- Latest Cell Phone Product Liability Lawsuits Seek Punitive Damages for Brain Tumors in USA August 10, 2014
Lawyers Probe Cell Phone Health Risk Liability
Communications Week International
Journalist: Sheridan Nye
July 7, 1999
Research from an industry-funded body in the United States has renewed concerns about potential health risks from using mobile phones – even before any solid scientific evidence has emerged. While scientists emphasize that no direct link has yet been found, mobile phone manufacturers are getting inquiries from worried customers and are already seeking advice from litigation experts.
Although manufacturers claim they have only received a limited numbers of customer calls, the renewal of the health debate has raised the spectre of legal liability. Lawyers are advising manufacturers they should protect themselves by making sure they keep up-to-date with scientific research.
The latest results come from Wireless Technology Research LLC, of Washington DC, which last month revealed a summary of its findings to the media in the United Kingdom and the United States.
The WTR said it returned only two findings out of more than 40 studies that could indicate a worrying link between cellphone use, brain cancer and genetic change. It measured changes in chromosomes when human blood cells were exposed to non-ionizing radiation from phones.
In population studies, it found no overall increase in the incidence of brain cancer, but “a statistically significant risk” of a rare tumor called a neurocytoma. This type of tumor grows inwards from the surface of the brain, suggesting a possible link with an external source of radiation, say experts.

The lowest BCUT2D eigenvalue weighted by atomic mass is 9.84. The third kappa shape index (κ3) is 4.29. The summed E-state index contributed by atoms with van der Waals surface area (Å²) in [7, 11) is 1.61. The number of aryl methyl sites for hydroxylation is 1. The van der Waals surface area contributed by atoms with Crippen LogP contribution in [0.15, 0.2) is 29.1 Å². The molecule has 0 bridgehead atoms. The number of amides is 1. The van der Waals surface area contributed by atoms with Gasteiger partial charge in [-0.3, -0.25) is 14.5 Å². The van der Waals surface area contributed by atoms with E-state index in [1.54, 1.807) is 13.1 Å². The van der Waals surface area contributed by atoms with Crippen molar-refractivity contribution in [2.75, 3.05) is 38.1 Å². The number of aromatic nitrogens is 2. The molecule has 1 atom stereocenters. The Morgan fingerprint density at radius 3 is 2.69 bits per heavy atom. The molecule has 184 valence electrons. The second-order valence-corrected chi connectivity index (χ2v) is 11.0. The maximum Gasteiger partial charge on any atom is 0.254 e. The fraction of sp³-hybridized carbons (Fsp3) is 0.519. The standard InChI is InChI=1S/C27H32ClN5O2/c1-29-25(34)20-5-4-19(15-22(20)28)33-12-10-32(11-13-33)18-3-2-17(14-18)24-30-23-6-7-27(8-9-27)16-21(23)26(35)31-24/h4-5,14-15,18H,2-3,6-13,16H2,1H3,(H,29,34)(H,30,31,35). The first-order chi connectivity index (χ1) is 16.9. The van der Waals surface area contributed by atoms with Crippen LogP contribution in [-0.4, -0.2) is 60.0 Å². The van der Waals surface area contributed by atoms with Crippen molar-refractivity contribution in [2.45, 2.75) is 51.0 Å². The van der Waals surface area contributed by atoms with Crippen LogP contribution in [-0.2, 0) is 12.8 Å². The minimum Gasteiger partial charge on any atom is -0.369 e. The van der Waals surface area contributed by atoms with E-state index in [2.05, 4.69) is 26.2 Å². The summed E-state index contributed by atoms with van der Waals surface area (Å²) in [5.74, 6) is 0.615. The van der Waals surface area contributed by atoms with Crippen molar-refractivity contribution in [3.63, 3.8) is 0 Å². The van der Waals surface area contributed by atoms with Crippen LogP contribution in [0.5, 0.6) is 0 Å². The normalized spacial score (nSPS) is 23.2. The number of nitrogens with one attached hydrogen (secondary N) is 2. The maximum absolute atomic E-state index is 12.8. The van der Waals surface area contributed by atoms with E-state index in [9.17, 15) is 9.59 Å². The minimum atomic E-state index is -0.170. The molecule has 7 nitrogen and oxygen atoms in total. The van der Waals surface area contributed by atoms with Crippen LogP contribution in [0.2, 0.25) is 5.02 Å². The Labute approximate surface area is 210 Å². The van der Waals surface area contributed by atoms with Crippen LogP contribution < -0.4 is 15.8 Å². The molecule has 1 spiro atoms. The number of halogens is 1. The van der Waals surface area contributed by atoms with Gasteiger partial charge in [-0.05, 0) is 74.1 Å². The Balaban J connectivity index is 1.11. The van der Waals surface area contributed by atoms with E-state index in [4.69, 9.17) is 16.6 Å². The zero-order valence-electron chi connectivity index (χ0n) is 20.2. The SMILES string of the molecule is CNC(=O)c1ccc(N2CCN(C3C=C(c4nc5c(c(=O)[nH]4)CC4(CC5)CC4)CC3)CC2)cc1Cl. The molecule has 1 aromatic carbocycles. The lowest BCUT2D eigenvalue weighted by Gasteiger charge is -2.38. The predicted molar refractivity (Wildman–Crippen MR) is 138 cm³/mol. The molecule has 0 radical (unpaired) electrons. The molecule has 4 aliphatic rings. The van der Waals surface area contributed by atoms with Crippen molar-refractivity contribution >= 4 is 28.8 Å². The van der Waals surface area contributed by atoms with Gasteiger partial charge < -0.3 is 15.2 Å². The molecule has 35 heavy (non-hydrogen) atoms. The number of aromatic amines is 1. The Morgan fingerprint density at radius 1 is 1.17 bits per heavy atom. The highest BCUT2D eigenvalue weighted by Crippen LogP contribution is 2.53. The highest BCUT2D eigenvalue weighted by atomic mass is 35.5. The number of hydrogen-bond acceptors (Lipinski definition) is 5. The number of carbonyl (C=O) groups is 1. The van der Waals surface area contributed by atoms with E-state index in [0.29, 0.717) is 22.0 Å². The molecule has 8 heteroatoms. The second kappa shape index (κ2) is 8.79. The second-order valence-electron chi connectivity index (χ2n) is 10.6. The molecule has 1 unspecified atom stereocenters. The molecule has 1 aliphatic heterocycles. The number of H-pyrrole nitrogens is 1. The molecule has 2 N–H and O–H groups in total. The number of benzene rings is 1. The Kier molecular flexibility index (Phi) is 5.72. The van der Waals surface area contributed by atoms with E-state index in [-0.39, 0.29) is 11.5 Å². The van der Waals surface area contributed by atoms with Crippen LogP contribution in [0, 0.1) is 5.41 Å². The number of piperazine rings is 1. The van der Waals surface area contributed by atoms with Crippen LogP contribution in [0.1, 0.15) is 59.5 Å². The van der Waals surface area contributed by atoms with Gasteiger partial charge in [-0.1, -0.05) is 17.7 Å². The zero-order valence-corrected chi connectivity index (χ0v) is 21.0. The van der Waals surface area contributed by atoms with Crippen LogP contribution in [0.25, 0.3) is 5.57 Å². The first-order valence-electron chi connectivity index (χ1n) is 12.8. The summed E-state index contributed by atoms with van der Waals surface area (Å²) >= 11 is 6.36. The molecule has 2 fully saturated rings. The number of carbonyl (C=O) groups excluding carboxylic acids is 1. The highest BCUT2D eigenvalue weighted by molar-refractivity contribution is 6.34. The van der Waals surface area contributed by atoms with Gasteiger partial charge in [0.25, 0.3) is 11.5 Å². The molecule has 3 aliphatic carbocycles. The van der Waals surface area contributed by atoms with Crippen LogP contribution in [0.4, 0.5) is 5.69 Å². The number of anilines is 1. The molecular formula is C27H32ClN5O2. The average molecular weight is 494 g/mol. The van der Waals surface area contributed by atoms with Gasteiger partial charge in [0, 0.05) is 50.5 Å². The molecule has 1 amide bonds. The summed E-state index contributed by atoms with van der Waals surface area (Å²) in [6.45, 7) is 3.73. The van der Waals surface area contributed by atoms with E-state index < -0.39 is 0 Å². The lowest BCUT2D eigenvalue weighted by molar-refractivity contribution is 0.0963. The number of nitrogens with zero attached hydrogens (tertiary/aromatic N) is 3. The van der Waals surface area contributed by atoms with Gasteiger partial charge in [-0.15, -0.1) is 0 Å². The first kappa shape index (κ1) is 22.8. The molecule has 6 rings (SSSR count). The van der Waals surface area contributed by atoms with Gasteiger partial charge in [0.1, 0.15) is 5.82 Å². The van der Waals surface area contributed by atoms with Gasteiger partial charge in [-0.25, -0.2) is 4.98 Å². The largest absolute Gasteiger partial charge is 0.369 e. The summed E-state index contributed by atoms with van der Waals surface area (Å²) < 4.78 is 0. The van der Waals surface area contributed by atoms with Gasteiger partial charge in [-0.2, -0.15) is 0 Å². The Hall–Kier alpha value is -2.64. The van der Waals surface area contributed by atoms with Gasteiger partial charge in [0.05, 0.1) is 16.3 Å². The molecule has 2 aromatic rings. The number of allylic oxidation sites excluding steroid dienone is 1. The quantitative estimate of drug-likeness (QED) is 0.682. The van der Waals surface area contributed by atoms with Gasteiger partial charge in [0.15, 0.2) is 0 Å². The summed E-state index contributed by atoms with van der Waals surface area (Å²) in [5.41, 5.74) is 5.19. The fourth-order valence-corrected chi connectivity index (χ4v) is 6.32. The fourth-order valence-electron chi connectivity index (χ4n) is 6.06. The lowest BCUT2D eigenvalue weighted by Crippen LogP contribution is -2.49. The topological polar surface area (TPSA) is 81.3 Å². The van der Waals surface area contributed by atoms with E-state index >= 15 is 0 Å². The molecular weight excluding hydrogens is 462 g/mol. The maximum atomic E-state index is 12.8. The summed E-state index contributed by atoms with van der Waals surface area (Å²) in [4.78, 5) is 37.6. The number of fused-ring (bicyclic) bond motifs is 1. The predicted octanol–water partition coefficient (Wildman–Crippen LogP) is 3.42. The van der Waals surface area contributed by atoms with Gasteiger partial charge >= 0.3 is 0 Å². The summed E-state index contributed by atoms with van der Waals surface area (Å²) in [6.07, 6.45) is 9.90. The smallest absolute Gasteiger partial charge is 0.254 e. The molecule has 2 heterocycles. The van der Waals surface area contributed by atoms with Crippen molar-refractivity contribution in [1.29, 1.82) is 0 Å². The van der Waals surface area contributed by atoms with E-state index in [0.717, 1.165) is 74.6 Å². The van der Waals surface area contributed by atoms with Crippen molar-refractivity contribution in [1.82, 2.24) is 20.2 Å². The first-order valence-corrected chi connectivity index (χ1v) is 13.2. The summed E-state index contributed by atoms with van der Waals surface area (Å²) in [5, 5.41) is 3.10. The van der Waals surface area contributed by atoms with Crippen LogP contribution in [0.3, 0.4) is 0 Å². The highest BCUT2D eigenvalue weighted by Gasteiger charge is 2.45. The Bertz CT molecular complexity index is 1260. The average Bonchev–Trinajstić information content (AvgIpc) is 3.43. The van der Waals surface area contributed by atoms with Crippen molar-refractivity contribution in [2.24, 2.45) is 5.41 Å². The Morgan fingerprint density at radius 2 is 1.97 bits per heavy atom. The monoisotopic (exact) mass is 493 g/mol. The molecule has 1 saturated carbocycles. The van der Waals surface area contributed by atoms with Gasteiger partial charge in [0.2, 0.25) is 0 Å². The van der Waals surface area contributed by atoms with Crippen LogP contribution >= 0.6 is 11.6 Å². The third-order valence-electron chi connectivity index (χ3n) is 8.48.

Although WTR chairman George Carlo stated that the results were inconclusive, proving only the need for further research – and numerous other studies over the years have failed to prove any direct correlation between mobile phone use and health risks – Carlo said the WTR findings take the issue into “a gray area” for the first time.
If clear health risks are ever demonstrated at a later stage, the manufacturer will take ultimate responsibility in the event that an unsafe
phone reaches the market, said Trevor Asserson, litigation partner at law firm Bird and Bird, London.
But under the U.K. Consumer Protection Act 1987, and the European Community’s Product Liability Directive, manufacturers are covered by the “state of the art” defense, Asserson said. This states that manufacturers will only be liable if they have failed to keep up with known scientific and technical findings at the time the phone was distributed.
However, they would be liable if their phones merely kept pace with formal regulations, as these may take several months to change after new scientific papers are published, he added.
Employers worried about distributing phones to their staff should ensure the devices are issued in their original packaging where possible, Asserson suggested. This usually contains the manufacturer’s warning to the effect that “some people think there may be a health hazard, although no scientific evidence has been produced,” as well as advising users how to minimize exposure.
Corporates themselves would also be well advised to keep up with the latest findings, added Asserson. “Although they can, in theory, pass on their own liability to the manufacturer, in practice the manufacturer might have a defense not open to the distributor, or might simply have gone bust,” he said.
When corporate customers raise concerns, said Norm Sandler, director of global strategic issues at Motorola Inc., Schaumburg, Illinois, “we’ve gone in to brief them that the science is reflected in current health and safety guidelines around the world.”